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Fiction

Nuclear Lake

It’s a miracle of psycho-evolution and a sobering truth of human squeamishness that everyone– from hobos to kings, from soldiers to bakers–┬áhas their safe mental crevice to crawl into when they defecate. Some remember their parents’ kitchen, some summon the the picture of a deer drinking from a brook, others hum the Bottleneck Blues… Me, every time I take a shit, I close my eyes… and I go to Nuclear Lake.
It wasn’t always so green and misty. Until the fateful morning of September 21st, 2014, my tireless urban mind had to settle in the Escher-esque chasm of Bobst Library. It’s so huge, every time I went there my brain would tickle my colon. I just wanted to wander around, squat, pick a book, squat, get lost, squat, read, squat again right there behind the diaries of Emerson and Crusoe, then follow my trail of turds out of the labyrinth. It was the biggest place I knew where I could also go unseen– the bigger the place, the more alone I wanted to feel. I’d play hide and seek with the security guards and pretend my books were rifles and train their spines on students from three floors above.
Then my sister (who is now dead) convinced me to get a hydrocolonic (and that only by booking an appointment for me on my birthday) and the worst thing happened. I had a great time. I gladly did a week-long juice fast before going, even though the therapist only required 3 days. I flirted with him, which made him nervous at first, but once he saw that it was the only way I could relax, he realized he liked me too.
“I’m glad you’re here. Business has been bad, sweet cheeks. You’re only my third customer all month….”
His name is Gale. His eyes are dark hazel and he has a soothing singing voice. He told me the true stories of Elvis’ and John Wayne’s deaths, both on the toilet, both carrying over 20 pounds of shit in their intestines. After the therapy, he sent me to the bathroom in my robe. On the wall across from the john was a poster advertising the original Squatty Potty. The most striking part of the poster was a before & after diagram of a man poised over a toilet, eyes squeezed shut, hunched over like a devolved homo crappus, his colon all twisted by some muscle I couldn’t pronounce…. Gale asked me out on a date and I think we fell in love.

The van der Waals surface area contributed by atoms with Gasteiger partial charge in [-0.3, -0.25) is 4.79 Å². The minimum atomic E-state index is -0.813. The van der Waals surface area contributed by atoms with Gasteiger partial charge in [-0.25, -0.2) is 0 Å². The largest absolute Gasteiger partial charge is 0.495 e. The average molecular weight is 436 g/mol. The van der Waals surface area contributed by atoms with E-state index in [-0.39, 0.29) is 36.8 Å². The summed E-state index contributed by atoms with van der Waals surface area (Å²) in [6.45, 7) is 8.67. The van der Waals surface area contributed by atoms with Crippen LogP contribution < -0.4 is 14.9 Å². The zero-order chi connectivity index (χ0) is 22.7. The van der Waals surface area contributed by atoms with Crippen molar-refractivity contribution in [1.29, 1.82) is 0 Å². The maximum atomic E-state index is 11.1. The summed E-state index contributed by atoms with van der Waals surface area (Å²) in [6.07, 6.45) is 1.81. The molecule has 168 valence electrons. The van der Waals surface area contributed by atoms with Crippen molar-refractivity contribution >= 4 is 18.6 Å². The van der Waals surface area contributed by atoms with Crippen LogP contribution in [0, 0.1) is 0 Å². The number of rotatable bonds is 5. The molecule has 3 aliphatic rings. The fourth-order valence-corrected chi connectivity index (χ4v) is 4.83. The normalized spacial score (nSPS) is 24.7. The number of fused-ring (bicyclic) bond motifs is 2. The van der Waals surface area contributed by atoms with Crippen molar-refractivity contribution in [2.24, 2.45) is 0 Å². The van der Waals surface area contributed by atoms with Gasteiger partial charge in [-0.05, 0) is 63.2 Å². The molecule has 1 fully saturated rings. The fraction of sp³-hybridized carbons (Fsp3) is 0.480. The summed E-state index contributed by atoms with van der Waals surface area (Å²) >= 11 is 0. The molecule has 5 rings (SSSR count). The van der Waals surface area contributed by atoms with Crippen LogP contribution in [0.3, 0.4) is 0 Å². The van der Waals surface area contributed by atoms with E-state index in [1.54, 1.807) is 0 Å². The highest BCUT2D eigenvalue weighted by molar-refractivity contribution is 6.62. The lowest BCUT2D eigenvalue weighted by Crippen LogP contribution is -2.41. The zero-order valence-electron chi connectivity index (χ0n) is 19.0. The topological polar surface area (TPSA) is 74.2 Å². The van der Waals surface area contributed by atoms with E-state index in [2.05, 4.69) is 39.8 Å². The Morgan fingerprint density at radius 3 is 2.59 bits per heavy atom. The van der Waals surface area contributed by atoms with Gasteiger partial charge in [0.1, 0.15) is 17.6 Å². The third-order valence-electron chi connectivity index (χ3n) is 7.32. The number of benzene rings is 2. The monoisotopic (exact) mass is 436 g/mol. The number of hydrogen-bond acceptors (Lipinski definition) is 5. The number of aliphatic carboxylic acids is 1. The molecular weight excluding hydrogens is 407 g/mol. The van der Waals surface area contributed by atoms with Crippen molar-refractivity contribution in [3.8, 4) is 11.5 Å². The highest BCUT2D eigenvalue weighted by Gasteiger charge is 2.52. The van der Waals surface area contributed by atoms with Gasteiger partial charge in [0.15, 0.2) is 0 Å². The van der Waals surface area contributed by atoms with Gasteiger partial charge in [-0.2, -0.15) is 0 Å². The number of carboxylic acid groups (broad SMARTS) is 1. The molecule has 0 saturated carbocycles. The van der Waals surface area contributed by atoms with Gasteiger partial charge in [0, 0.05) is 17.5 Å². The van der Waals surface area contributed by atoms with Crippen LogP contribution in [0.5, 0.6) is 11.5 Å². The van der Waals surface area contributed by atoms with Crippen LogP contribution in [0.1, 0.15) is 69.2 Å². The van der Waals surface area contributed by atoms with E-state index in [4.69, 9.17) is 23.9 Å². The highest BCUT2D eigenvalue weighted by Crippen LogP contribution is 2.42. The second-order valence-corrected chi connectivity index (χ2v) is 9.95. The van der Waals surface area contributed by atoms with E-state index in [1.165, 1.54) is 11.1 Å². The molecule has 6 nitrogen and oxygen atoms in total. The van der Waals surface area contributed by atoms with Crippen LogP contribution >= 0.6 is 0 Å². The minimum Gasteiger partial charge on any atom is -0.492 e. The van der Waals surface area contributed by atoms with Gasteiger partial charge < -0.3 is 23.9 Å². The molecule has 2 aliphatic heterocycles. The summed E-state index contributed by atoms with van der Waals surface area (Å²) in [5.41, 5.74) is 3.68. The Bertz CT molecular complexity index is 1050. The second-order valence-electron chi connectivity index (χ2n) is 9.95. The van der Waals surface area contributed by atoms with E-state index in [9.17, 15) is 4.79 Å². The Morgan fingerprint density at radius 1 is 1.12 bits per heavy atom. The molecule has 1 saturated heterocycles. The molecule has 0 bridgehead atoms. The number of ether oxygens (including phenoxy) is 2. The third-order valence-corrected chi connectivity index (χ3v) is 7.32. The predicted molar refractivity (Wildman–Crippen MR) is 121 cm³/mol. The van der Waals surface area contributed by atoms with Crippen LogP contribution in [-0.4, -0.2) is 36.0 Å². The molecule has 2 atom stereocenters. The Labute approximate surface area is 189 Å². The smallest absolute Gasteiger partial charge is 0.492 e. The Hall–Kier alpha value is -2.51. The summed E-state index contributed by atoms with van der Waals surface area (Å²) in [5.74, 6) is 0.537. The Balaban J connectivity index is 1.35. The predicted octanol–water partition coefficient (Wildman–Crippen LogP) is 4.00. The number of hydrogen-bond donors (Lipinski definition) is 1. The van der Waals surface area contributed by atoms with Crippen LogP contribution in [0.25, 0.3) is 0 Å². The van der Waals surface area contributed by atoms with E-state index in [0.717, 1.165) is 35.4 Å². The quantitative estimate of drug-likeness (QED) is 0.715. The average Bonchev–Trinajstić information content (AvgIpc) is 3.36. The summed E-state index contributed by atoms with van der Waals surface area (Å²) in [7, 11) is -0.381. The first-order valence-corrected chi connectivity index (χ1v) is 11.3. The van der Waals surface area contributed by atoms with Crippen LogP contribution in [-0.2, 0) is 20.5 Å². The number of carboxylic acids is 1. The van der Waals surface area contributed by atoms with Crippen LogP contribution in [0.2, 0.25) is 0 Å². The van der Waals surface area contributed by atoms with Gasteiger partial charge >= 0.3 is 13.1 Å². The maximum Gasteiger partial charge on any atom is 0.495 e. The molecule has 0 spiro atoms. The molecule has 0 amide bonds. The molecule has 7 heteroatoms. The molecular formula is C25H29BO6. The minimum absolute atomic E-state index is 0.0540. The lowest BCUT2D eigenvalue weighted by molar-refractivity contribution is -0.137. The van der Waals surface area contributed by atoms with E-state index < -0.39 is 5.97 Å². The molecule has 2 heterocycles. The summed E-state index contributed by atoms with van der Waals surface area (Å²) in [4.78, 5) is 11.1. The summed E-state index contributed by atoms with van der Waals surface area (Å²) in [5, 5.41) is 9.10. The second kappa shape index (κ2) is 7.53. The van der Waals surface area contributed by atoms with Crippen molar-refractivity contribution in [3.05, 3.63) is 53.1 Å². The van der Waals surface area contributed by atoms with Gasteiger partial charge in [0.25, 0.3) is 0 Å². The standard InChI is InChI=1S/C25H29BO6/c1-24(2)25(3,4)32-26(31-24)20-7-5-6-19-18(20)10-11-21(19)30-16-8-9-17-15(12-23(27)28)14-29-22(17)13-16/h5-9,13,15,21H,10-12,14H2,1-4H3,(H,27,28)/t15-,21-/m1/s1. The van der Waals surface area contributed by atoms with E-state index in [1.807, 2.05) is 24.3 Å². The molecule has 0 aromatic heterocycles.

Then, hardly a week had gone by before the outbreak. We had just come back to his apartment after our third date when we saw the news. Without warning, thousands of folks became constipated, then lost sleep, then vomited, then ate their friends alive. Baltimore to Trenton, 18 hours. Sanjay Gupta was saying something about the contaminated water supply (Baltimore, go figure). Gale had packed two backpacks even before shutting the TV off. By nightfall Manhattan would be completely constipated. We ran to the Melrose Station and caught the 5:48.
We had no choice but to stay on the Appalachian Trail, as dangerous as it was. We hiked through the night, and got lost several times. Gale sang gently the whole way, but we kept our hands on our hatchets and revolvers. I was cold and thirsty.

Nuclear Lake was the site of a minor government-sponsored chemical weapons testing facility, which operated in secrecy from 1958 until an accident caused its rapid decommissioning in 1972. Outraged district citizens protested and petitioned to get the area cleaned and reopened, and after decades of political confrontation the state relented. It was designated a national sanctuary in 1994. To this day, however, local legends continue to exist about leaks and tainted soils which poison crops and drinking water.

The plaque still boasted a shiny New York State emblem, as if in jest. I didn’t care that the clear water tasted grainy and had insects in it. In the morning light it glistened like gold. After splitting some fruit, we walked out to the tip of the small peninsula on the north shore and squatted back to back behind a bush (the last thing you drop is your guard). As Gale ate huckleberries off the bush I looked out onto the turquoise lake with its round green hills beyond, and I realized this was now the biggest room I had ever been in. My feet were high, my torso bent slightly forward, and I massaged my lower abs in a clockwise motion. I pooped out the most perfect turd, and I felt 20 pounds lighter.
We left Nuclear Lake days ago. Packs shredding, socks soaking, food running low, we decided to continue north through the woods, staying between the Hudson and I-91. Once we reached Rutland we could break for the east and catch a boat– otherwise we would have to continue up to the Canadian border. But who knows. Boston could be overrun by now, even Portland might be crawling with those hemorrhoidal cannibals. We had to kill a southbound hiker because he asked us for laxatives. Now and again I think I hear distant sirens wailing, jostling for attention over the crickets and warblers. Hasn’t the National Guard been deployed yet? Who knows….
But still, twice a day I get to squat like it’s the next stage of human evolution: back to back with Gale, leaning slightly forward, on my toes, fully relaxed. No squeezing, no grunts, no cold sweats, no fatalistic thoughts… the shits just come, all perfectly colored, not chunky, and pinched at the ends. I close my eyes and I go back to my new mental crevice: that lake, and the moment I understood that we are completely alone in a room the size of the wilderness.

By the.vonz.himanen

Ivan Himanen is an architect, writer, and artist based in New York City.

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